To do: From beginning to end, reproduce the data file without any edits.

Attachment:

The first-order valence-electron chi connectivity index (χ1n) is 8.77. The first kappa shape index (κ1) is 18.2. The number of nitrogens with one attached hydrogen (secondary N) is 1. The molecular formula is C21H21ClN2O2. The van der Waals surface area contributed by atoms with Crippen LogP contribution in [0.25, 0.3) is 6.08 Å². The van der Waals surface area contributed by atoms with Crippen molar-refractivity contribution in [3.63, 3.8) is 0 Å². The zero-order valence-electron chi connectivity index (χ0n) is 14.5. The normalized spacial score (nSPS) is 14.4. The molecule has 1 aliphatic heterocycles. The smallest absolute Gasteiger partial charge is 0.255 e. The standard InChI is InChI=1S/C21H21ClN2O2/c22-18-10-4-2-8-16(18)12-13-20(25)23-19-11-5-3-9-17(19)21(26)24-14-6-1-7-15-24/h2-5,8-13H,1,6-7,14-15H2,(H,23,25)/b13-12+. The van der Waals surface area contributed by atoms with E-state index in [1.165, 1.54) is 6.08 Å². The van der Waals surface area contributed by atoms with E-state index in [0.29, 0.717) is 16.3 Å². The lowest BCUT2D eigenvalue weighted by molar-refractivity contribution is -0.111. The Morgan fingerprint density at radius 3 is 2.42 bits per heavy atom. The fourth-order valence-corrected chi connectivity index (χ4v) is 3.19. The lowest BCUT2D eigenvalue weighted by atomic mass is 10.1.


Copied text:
The first-order valence-electron chi connectivity index (χ1n) is 8.77. The first kappa shape index (κ1) is 18.2. The number of nitrogens with one attached hydrogen (secondary N) is 1. The molecular formula is C21H21ClN2O2. The van der Waals surface area contributed by atoms with Crippen LogP contribution in [0.25, 0.3) is 6.08 Å². The van der Waals surface area contributed by atoms with Crippen molar-refractivity contribution in [3.63, 3.8) is 0 Å². The zero-order valence-electron chi connectivity index (χ0n) is 14.5. The normalized spacial score (nSPS) is 14.4. The molecule has 1 aliphatic heterocycles. The smallest absolute Gasteiger partial charge is 0.255 e. The standard InChI is InChI=1S/C21H21ClN2O2/c22-18-10-4-2-8-16(18)12-13-20(25)23-19-11-5-3-9-17(19)21(26)24-14-6-1-7-15-24/h2-5,8-13H,1,6-7,14-15H2,(H,23,25)/b13-12+. The van der Waals surface area contributed by atoms with E-state index in [1.165, 1.54) is 6.08 Å². The van der Waals surface area contributed by atoms with E-state index in [0.29, 0.717) is 16.3 Å². The lowest BCUT2D eigenvalue weighted by molar-refractivity contribution is -0.111. The Morgan fingerprint density at radius 3 is 2.42 bits per heavy atom. The fourth-order valence-corrected chi connectivity index (χ4v) is 3.19. The lowest BCUT2D eigenvalue weighted by atomic mass is 10.1.